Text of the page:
The Washington Post's Accusations About The Blaze and David Hogg Don't Hold Up Under Scrutiny

One of the overarching talking points from those on the left about the Parkland teens (and those involved in the March For Our Lives protests in general) is their passion, and civic engagement overrides anything they say that is not grounded in fact.


It’s hard to imagine a more irresponsible thing to do than to allow kids to tell untruths merely because they’re “passionate” about a particular issue. It is worse when adults lazily claim fair criticism is nothing but an “attack” on the kids in question. If they’re old enough to take part in the political process, they’re old enough to have their claims questioned and corrected.

Members of the mainstream media who allow these kids — David Hogg, in particular — to just say whatever they want without any pushback is a dereliction of their duty as journalists. It’s worse when some of the journalists are flat out dishonest in their reporting.

Alex Horton of The Washington Post does this in a recent piece. Most of the article is devoted to calling out alt-right outlets such as Gab and others on the right sharing a doctored video of Parkland survivor Emma Gonzalez tearing up a copy of the Constitution, when she was in fact, tearing up a paper target used at gun ranges.

But Horton gets to a point where he writes the following:

Generally, one form of criticism of González and fellow students such as David Hogg, 17, has focused on their ages.

They are too naive and young to grasp the extent of how money, politics and policy intersect, the argument goes. It was cemented in the right’s criticism of Hogg’s insistence that clear backpacks would infringe on civil rights.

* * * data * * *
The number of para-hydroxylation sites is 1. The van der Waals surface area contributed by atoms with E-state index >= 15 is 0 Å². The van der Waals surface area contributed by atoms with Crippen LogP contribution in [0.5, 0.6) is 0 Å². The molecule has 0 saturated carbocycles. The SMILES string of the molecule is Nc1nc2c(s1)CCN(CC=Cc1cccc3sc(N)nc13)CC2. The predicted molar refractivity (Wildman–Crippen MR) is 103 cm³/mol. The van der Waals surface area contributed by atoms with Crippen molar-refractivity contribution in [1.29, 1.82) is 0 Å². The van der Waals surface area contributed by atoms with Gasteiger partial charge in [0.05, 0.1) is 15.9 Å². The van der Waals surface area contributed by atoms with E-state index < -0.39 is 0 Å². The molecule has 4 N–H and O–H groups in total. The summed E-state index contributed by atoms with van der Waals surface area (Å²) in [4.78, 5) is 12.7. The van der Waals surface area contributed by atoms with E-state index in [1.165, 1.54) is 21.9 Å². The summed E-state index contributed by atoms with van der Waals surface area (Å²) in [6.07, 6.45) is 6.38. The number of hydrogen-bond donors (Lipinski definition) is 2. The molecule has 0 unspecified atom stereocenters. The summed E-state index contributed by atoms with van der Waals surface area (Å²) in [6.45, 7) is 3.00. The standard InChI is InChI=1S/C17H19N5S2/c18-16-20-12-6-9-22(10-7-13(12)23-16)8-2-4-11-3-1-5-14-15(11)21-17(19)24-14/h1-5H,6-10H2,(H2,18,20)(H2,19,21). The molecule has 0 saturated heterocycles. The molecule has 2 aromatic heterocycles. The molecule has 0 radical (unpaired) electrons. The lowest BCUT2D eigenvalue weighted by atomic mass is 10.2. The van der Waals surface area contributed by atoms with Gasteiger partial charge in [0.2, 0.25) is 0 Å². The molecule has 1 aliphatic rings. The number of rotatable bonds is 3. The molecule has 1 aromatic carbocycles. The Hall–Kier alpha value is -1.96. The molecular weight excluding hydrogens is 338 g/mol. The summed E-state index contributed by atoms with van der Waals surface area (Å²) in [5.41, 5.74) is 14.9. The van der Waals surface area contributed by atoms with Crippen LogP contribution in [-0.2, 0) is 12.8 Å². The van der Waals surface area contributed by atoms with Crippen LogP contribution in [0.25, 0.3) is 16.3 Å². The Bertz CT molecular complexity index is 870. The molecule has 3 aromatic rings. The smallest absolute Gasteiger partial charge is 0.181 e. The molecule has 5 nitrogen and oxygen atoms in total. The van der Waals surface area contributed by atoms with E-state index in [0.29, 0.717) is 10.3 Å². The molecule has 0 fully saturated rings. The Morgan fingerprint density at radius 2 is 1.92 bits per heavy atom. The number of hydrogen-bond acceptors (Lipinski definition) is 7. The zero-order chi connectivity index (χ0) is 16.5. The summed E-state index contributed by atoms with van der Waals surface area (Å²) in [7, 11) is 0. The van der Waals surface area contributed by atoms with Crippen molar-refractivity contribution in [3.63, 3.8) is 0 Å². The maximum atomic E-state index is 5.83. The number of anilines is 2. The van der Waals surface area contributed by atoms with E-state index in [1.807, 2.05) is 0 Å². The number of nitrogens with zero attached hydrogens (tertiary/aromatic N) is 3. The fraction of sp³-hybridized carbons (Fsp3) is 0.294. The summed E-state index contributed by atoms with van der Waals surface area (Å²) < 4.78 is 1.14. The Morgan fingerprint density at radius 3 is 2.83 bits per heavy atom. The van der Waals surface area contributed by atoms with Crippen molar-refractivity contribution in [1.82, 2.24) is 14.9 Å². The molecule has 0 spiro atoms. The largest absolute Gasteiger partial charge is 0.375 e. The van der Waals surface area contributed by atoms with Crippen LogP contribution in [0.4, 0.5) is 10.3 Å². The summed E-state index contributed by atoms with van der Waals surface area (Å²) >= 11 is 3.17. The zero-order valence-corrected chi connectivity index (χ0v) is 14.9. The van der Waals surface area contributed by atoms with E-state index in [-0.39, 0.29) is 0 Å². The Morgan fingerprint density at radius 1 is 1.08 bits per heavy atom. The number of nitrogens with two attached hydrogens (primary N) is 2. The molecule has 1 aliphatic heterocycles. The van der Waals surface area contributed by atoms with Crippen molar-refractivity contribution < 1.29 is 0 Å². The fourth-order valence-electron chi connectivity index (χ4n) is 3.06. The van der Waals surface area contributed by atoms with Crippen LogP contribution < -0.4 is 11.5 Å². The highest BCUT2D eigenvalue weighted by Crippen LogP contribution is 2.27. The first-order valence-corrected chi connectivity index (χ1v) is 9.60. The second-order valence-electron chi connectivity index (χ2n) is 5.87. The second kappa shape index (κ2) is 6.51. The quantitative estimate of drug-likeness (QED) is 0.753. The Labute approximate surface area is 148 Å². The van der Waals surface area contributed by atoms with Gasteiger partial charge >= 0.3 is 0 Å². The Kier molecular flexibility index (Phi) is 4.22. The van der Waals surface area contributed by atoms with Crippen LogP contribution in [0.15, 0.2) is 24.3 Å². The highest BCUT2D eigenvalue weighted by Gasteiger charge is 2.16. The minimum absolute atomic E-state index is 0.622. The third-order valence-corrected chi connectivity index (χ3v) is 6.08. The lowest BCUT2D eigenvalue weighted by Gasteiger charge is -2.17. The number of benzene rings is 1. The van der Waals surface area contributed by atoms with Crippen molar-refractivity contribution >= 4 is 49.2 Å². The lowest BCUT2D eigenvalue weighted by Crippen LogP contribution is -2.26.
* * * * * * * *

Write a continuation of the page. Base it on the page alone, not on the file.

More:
The online effort to defuse Hogg has paid off. The first “top news” video that appears in a YouTube search for “David Hogg” is a takedown from conservative outlet the Blaze. “It’s hard to not just go after this kid,” host Pat Gray said in the video published Saturday, describing Hogg.


Horton links to a piece at The Blaze where the author, Chris Enloe, merely talks about Hogg’s lack of awareness when he’s saying wearing see-through backpacks are a violation of constitutional rights when he’s actively looking to restrict the constitutional rights of others. Nowhere does Enloe focus on Hogg’s age — he doesn’t mention it — nor is it said in the tweets about Hogg’s objection to see-through backpacks.

Horton claims the effort to “defuse” Hogg comes about in a Blaze video. Notice that Horton doesn’t describe the video. He only aims host Pat Gray saying, “It’s hard to not just go after this kid.” Gray only says that after watching Hogg spout a bunch of nonsense and punctuating it with profanity:

Gray mentions Hogg’s age, not as a means of dismissing what he says, but to point how disrespectful Hogg is towards his parents and elders as well as revealing Hogg’s ignorance of the law. Yes, Gray makes mention of the hubris of the young, but that’s pretty much universal. Gray does not say, “Hogg is wrong because he’s only 17.”


Why is this beyond the pale? I can’t imagine Gray wouldn’t say the same thing if Hogg were 25 as opposed to 17.

It’s one thing to write about people using a doctored video to say something about Emma Gonzalez. It is quite another to falsely accuse The Blaze of focusing on their ages as a means of refuting what they say.


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